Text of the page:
When I feel anxiety to the point of an inability to cope with an interpersonal situation that I find distressing, it is not on the other person not to feel anger or express distress as long as s/he is expressing emotions respectfully. It would be unfair for me to make that a requirement for 'adult' discussion, just as it would be unfair for another person to only engage with me if I could guarantee my heartbeat stays under a certain rate. Now, in order to learn that tolerance, I may need exposure and practice and patience and timeouts and compassion from others while I practice interacting with distressed individuals, and tolerating the internal state I experience (which extinguishes). But when I describe my distress in terms of overwhelming anxiety, you see how it is not the same type of involuntary response as crying often is.

I've gone through exposure therapy, and as an involuntary crier myself, I've found there's a difference between crying or welling up and the 'OH GOD PERSON IN DISTRESS I CAN'T HANDLE IT' feelings. I had to practice for a long time to deal with other people expressing things in ways that were distressing (though not abusive) for me to witness.

It is not always easy, but that 'visceral sense' of distress and being overwhelmed by someone else merely feeling an emotion and showing it is manageable. It's often that it's not expected of people who feel that way w/r/t crying.
posted by Uniformitarianism Now! at 3:44 PM on December 30, 2010 [3 favorites]

OP, I come from a family where women were not allowed to cry or express anger because it was 'too distressing for other people to see women cry,' and therefore it was an 'irrational' response. That is incredibly motivating to make one into a non-crier. I am still a crier. I've found that accepting it and being okay with myself and realizing that it is one facet of a physical response to emotion has done more to limit the crying itself, as well as to provide appropriate social modelling for people who are ooverwhelmed by distress at the sight. When you tell them it is involuntary, and are self-aware and even 'talk them through' what's happening and how you are coping, you are providing feedback and information they can incorporate into their reactions.

Obviously, this is not useful during extremely serious or frustrating discussions, but if you well up during smaller-scale discussions and talk through it and demonstrate independent (i.e., without relying on the person who is upset by crying) self-soothing behaviors--such as getting kleenex or a glass of water and simply treating it as a part of yourself that is normative and not a huge terrifying event, that you can deal with capably. Think of it like showing someone who never gets minor wounds--all of their bleeding wounds are either nonexistent or massive injuries to significant vessels-- that if you accidentally cut yourself and bleed, well yes, it hurts, but you can wash the cut and dress it and deal with it, it's not a crisis that say a giant gash in an artery would be.
posted by Uniformitarianism Now! at 4:08 PM on December 30, 2010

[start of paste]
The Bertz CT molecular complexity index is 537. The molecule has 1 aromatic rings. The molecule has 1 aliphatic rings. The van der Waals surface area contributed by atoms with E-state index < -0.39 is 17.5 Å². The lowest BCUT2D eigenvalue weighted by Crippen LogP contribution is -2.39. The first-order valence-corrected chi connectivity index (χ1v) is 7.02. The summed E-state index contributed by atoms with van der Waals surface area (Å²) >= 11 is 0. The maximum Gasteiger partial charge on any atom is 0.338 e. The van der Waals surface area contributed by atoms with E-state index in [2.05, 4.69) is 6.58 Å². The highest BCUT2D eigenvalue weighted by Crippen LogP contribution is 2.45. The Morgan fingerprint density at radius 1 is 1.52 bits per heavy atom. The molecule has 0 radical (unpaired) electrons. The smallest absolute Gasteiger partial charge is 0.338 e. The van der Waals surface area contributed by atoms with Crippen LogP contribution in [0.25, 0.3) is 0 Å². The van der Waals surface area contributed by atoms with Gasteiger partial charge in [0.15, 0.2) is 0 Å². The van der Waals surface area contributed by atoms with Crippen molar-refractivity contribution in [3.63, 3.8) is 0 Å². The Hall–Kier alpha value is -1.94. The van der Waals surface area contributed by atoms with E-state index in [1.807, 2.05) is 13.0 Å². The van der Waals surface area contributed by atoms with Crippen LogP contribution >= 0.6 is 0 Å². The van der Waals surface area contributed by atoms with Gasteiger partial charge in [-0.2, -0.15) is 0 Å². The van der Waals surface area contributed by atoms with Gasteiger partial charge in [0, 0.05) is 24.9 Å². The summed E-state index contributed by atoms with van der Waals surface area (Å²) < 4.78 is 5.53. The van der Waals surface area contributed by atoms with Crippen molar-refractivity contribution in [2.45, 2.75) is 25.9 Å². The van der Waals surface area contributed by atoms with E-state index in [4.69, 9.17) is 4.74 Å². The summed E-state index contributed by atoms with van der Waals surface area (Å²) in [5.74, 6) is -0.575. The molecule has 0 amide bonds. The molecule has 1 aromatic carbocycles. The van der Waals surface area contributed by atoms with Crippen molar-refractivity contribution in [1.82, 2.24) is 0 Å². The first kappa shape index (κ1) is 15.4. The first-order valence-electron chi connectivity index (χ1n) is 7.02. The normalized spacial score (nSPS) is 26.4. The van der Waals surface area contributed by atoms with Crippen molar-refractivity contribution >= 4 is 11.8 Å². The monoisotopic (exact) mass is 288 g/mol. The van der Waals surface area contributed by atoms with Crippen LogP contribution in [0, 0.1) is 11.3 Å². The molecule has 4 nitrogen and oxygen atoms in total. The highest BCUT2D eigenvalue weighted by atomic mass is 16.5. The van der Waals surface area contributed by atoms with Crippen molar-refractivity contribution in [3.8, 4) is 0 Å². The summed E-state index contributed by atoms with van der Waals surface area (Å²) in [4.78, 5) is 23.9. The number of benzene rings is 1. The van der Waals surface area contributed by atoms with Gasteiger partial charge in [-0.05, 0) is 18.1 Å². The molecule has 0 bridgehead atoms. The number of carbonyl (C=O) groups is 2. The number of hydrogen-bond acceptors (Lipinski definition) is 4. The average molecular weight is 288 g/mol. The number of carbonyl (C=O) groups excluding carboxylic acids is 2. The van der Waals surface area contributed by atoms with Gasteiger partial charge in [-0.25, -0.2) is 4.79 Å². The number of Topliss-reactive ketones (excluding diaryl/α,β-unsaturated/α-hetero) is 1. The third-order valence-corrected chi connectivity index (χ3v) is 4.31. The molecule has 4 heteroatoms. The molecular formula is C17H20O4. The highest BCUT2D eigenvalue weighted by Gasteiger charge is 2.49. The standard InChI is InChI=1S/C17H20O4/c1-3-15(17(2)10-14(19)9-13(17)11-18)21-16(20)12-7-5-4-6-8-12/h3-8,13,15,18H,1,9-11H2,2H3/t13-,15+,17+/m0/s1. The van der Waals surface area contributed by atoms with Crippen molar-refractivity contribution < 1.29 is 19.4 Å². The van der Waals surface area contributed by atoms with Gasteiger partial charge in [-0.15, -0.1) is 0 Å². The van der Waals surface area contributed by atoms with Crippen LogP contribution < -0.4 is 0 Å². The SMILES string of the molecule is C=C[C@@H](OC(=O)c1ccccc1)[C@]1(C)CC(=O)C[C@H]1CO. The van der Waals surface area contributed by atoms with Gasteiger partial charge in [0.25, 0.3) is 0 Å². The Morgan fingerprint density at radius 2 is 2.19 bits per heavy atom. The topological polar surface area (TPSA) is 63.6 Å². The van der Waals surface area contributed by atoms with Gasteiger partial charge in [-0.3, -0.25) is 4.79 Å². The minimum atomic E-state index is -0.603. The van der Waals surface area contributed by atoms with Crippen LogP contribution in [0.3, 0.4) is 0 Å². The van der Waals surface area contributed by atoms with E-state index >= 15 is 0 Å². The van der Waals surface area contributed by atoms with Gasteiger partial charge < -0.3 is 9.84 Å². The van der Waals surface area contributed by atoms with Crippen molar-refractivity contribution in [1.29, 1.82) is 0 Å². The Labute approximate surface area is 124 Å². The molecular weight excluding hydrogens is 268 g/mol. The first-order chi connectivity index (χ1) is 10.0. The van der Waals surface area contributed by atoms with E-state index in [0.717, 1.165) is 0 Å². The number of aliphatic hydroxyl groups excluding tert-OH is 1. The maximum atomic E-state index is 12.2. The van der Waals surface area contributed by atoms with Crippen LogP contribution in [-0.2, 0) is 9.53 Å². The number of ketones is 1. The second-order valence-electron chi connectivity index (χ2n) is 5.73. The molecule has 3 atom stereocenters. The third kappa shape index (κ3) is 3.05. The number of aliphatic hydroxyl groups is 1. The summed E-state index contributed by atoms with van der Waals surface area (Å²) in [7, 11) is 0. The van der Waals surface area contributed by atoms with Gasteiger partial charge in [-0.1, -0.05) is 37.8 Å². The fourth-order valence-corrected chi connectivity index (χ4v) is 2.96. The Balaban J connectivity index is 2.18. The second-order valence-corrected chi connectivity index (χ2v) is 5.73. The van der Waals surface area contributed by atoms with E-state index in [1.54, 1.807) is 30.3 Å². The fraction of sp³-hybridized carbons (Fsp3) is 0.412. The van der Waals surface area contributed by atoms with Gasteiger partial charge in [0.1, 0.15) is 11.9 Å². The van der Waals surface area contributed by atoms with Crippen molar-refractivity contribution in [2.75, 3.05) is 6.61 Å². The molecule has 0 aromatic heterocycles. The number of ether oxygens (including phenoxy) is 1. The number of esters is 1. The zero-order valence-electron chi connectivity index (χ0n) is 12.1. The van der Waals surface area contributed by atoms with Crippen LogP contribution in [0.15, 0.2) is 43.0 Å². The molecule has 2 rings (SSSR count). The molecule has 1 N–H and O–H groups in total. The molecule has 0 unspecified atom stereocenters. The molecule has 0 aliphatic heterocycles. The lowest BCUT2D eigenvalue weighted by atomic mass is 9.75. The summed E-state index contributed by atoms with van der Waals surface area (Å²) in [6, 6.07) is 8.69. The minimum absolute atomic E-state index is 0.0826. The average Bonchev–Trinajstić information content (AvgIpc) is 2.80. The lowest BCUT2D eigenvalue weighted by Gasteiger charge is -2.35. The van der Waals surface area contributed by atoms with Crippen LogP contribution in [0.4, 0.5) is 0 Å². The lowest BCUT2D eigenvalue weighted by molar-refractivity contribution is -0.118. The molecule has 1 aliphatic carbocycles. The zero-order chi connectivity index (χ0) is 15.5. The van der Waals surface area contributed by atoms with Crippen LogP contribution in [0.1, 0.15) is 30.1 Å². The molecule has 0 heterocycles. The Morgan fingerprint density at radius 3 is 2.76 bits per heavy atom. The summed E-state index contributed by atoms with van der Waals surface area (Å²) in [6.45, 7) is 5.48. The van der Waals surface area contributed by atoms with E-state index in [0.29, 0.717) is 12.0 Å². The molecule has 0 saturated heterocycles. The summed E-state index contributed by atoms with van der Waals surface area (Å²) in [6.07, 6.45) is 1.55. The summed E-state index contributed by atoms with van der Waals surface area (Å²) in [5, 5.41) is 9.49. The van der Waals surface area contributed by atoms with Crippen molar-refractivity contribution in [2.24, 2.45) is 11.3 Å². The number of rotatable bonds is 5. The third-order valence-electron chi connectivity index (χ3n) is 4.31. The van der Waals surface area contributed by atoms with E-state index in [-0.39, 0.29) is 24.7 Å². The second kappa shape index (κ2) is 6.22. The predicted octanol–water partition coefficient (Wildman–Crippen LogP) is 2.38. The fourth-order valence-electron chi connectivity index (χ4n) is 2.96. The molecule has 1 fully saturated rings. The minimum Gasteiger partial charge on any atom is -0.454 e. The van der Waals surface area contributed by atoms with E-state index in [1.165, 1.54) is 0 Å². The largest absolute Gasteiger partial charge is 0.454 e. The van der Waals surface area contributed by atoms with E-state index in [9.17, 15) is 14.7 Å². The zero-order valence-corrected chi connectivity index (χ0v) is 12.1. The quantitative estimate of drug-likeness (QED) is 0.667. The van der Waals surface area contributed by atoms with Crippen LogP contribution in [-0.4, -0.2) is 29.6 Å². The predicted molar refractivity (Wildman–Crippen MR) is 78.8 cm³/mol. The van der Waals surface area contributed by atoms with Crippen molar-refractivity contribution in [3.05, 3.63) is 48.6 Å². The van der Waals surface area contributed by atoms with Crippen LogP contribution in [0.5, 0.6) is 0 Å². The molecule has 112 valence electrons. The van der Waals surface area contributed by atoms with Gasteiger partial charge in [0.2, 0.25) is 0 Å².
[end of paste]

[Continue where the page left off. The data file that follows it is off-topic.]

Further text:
Have you seen this prior thread? This is quite a common problem. Hormones (birth control?) and medications, or lack thereof, can play a role. For me, the issue resolved itself totally and quickly when I started taking an SSRI antidepressant for other reasons.

Your solution of having these conversations over the phone is actually pretty brilliant. I'd consider using that solution even when you're in the same space.
posted by Corvid at 5:26 PM on December 30, 2010

I think you can relearn how to respond to someone who's crying. My boyfriend has gotten used to me crying when we talk about serious things and he understands and can deal with it now. The key for us is to talk about the serious thing when we're both in a pretty good place--calm, rested, not overly stressed. Then I'm better able to keep the tears at bay and he's able to react to them in a calmer way.

The important thing about this issue to me is that it's a pretty minor quirk in the grand scheme of things. If you love each other, you can work it out, and both of you can learn to accept you the way you are.
posted by WorkingMyWayHome at 6:23 PM on December 30, 2010

Oh yes, this was me a few years ago. What helped me was to email my husband*. I could get it all out, edit as necessary and then talk (verbally) when I was ready. I've since learned to communicate without the upsetting tears, although they do still happen now and then.

*He was all for working it out this way. Whatever needed to be done to be able to communicate was okay with him (and me!).

Good luck, anon, and please feel free to memail (or email) me.
posted by deborah at 6:33 PM on December 30, 2010

I'm with you on this - I learned my tears were just my body's way of releasing the energy and I tell that to people when it starts happening. It's been very, very inconvenient (I had to run out of a meeting where we were all being yelled at for just this reason) but I find if I let people know up front what happens and that it's just my body working stuff out and not to take it personally, it goes a long way to clearing things up.

Alternately, I write it all out in my journal and cry my ass off and THEN I can speak about it.
posted by Mysticalchick at 6:30 AM on December 31, 2010

The more you say the words that cause the tears, the less power they will have. Writing it out helps but if you have to actually talk at some point, you may not want to say the exact words you wrote... they may sound stilted or artificial. So do a lot of pre-talk to get really comfortable.

Another possibility- My issue is that I get frustrated that the person doesn't "get" what I am trying to say, and it's the frustration of incomplete communication that triggers the tears, not necessarily the issue being discussed. I am a more concerned with this than I should be, but that's how I am. I obsess over nuances and finding the perfect phrase, word etc. and rarely feel that the other person is able to grasp my meaning. I reach a point where the effort to communicate is not worth the stress & frustration so I just stop. Needless to say, I often feel pretty disconnected from people. I also avoid confrontation. I know I need to work on this. :-)
posted by I_Love_Bananas at 8:21 AM on December 31, 2010

« Older Okay, I'm stumped and my tech friend is stumped....   |   Dystopic Mental Reprogramming Filter? Newer »
This thread is closed to new comments.